Yellow, orange, red leaf … it’s time to harvest!
Fall is definitely here and that means that most of our plants in the area are ready for harvest! That’s exactly what our day was all about: fall harvest. Before we went off into the Heathcote gardens in search for ripe fruit and vegetables to pick, we first gathered some thoughts on what is typical for this season and why fall is the biggest harvest season. Some of the students’ first thoughts (of course!) were the bright, fast changing color of the leaves. Other ideas were: cooler weather, beginning of a new school year, Halloween, warmer clothes, wind, leafless trees … As we went outside we noticed that even the leaves on some of the plants we were about to harvest fruit and vegetables from had changed and were starting to become brown. At first the students were a little confused about the fact that the plant was seemingly dying, but still growing fruits / vegetables. Little did they know that they had just found their answer as to why fall is the best harvest time of the year. As we examined the plants a little closer we noticed that the leaves were indeed dying and falling off. The fruit and vegetable on the plants though were still growing! We even discovered flowers still in bloom! The children came quick to the conclusion that this must be where the plant is investing its energy in. And after taking a closer look to the fruit and vegetables it became clear why plants do this: the fruit and vegetables carry the seeds! While harvesting we then spoke about how plants spread their seeds. “Maybe some animals don’t eat all of the fruit / vegetable and some seeds fall onto the ground? Birds eat the berries and then poop the seeds out while flying! The fruit / vegetable fall on the ground and the seeds grow again next year” were just a few of the students ideas. Our harvest included cultivated but also wild edibles: strawberries, wild grapes, beans, peas, tomatoes, dandelions, ground cherries, green onions, corn … nibbling while harvesting was allowed! 🙂 And as our stomachs started to rumble we all took some of our harvested food and added it to our morning snack.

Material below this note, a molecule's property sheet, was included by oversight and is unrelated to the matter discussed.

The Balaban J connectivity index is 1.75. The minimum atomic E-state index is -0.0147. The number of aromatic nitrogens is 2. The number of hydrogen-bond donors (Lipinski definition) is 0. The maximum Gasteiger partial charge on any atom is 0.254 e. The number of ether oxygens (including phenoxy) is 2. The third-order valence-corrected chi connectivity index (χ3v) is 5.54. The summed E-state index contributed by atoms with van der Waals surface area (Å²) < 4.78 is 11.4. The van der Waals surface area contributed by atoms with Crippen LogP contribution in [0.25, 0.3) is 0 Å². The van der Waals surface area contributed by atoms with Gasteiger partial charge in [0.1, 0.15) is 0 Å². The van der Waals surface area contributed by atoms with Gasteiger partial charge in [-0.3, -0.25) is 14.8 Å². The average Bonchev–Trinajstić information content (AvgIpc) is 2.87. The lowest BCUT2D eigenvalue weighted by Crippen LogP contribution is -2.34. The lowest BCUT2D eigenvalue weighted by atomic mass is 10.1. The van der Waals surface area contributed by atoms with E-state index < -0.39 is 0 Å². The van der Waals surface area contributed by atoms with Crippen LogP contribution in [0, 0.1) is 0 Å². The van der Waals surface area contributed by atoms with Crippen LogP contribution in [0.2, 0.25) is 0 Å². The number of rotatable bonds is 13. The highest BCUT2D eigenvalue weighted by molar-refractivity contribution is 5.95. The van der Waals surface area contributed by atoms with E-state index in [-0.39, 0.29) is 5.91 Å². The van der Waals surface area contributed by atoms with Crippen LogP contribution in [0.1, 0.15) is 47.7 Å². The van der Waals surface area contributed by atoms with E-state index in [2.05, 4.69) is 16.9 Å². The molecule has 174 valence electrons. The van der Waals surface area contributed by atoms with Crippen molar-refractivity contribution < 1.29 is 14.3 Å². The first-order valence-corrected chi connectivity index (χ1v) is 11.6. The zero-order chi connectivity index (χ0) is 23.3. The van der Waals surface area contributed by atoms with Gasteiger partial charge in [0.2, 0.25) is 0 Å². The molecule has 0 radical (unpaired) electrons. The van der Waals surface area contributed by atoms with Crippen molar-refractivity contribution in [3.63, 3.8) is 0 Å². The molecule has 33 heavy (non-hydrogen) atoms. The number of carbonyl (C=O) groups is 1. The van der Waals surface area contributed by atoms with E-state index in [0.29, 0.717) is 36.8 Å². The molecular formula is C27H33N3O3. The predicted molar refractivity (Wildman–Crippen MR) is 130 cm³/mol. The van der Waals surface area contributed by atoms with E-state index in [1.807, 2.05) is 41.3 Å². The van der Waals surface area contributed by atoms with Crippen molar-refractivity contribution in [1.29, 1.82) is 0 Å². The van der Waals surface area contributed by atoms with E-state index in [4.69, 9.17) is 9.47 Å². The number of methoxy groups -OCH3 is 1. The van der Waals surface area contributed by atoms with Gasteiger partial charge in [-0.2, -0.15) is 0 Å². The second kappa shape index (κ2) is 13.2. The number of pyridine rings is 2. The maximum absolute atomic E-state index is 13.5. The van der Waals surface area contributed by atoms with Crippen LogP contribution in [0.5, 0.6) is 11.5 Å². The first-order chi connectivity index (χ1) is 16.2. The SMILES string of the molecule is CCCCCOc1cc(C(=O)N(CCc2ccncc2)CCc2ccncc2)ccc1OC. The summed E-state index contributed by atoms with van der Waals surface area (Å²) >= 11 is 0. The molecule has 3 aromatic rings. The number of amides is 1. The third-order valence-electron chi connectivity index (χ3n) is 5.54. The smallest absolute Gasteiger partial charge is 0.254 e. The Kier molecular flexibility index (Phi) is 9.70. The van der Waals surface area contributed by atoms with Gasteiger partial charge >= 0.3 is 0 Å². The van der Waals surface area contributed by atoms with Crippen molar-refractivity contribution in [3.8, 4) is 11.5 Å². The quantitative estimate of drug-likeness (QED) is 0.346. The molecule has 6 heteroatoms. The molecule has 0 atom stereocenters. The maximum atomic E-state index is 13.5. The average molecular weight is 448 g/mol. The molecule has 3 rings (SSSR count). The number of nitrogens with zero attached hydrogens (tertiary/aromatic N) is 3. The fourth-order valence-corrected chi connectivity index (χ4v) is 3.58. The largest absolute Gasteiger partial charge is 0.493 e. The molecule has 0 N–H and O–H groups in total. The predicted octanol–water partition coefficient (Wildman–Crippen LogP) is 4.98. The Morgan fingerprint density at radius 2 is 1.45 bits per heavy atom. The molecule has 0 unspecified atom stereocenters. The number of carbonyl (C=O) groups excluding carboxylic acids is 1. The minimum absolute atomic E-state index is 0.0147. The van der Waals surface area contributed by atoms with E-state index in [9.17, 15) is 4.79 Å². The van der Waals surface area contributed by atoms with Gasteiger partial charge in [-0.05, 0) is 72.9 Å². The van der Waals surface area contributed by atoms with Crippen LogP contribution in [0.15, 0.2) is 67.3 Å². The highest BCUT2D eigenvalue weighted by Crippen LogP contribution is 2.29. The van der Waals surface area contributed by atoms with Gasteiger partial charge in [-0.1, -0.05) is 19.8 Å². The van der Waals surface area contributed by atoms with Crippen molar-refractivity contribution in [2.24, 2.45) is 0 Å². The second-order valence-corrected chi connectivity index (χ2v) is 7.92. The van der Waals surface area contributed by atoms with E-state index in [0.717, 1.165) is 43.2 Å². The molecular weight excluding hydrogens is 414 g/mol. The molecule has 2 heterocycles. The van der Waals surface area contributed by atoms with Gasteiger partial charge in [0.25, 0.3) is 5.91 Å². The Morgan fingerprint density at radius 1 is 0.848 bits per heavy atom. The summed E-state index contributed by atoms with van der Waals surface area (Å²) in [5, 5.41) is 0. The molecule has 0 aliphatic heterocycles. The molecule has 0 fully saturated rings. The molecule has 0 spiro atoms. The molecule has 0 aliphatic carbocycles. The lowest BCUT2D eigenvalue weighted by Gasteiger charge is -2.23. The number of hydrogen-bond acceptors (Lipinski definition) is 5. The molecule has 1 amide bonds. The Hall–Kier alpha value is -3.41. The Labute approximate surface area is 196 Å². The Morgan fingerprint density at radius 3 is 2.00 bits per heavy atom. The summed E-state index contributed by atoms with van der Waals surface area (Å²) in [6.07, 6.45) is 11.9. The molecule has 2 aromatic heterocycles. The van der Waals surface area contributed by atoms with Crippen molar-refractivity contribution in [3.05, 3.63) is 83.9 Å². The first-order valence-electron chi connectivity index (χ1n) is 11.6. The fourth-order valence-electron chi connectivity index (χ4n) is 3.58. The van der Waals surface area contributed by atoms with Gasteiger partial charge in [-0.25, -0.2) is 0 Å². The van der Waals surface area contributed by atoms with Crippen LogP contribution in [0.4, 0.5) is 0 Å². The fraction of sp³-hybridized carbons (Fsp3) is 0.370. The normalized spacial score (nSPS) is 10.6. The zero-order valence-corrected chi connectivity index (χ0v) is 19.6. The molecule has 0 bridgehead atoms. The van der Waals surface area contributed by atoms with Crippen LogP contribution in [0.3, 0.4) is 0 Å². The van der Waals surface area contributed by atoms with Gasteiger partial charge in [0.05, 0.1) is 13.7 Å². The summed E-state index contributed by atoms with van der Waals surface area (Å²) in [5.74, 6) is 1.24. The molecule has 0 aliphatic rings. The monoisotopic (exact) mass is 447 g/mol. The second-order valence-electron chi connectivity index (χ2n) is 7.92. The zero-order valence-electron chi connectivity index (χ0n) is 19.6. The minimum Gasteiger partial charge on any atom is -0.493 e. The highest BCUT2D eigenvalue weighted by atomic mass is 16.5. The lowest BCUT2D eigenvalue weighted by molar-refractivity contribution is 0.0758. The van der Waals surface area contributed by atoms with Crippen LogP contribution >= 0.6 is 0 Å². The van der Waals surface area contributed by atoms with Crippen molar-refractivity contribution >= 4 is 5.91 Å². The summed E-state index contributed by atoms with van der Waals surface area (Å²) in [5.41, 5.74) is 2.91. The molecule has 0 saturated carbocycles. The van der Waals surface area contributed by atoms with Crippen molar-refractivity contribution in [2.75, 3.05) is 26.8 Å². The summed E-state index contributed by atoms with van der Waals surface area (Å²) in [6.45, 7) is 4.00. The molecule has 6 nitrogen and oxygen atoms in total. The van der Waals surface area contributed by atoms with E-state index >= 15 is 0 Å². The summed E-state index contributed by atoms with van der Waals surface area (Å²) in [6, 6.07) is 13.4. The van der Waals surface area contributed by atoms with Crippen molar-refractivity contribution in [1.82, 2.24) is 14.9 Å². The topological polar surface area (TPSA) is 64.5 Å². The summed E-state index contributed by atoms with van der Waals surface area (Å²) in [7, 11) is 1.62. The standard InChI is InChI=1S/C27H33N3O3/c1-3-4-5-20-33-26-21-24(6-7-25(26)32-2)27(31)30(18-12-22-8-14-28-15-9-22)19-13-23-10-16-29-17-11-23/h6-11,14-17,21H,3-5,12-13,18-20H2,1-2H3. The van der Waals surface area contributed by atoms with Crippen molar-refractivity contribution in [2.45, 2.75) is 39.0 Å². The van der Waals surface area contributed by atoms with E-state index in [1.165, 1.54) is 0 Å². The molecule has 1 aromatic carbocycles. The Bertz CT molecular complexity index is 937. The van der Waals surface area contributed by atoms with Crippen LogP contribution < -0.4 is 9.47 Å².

After snack we were on our way to the Farmer’s Pantry to get a closer look at where our food actually comes from. While walking around on the farm we focused on three main topics of harvesting:
- What is harvesting?
- What is needed to harvest?
- What happens with the harvest?
Looking at the buildings, machinery, speaking to the local farmers and of course, after petting and feeding every single farm animal at least 10 times it began to become clear that a lot more was involved in harvesting than simply picking an apple from a tree. The children realized that a lot of people were needed to not only grow the food, but maintain it, harvest it and also transport it to stores after the food had been picked. To become more aware of the amount of food that is grown in one single farmer’s field we walked about the apple orchards and counted the rows of apple trees and counted the amount of apple trees planted in a single row. Afterwards we estimated about how many apples grew on a single tree based on the apples we had found lying on the ground beneath it, the apples that were still in the tree and the estimated amount that had already been picked. We all took our guesses and the numbers varied between 1000 – 1 000 000 apples in one farmer’s field. According to our calculations: the Farmer’s Pantry has about 450 000 apples growing in one field.
After returning to the Heathcote property I asked the children to think about natural factors that are necessary to make a fall harvest possible. Some of the children’s thoughts were: seeds, farmers, plants, rain, sunshine, earth, workers, trucks, tractors, machines, customers, animals, pesticide, … Therefore, a good fall harvest depends on a lot of things and needs just the right conditions to make everything bloom and grow. We are very fortunate to have all of this right here in our area! With Thanksgiving approaching, the big fall harvest reminds us of our luck!
After our many conversations about fall harvest today and our encounters at the Farmer’s Pantry, the students went to their sitspots with their journals to reflect on what is meaningful in their very own lives and to take some time to experience gratitude for their individual fortune.
Next week: ponds (or rivers!)
See you then, Tamara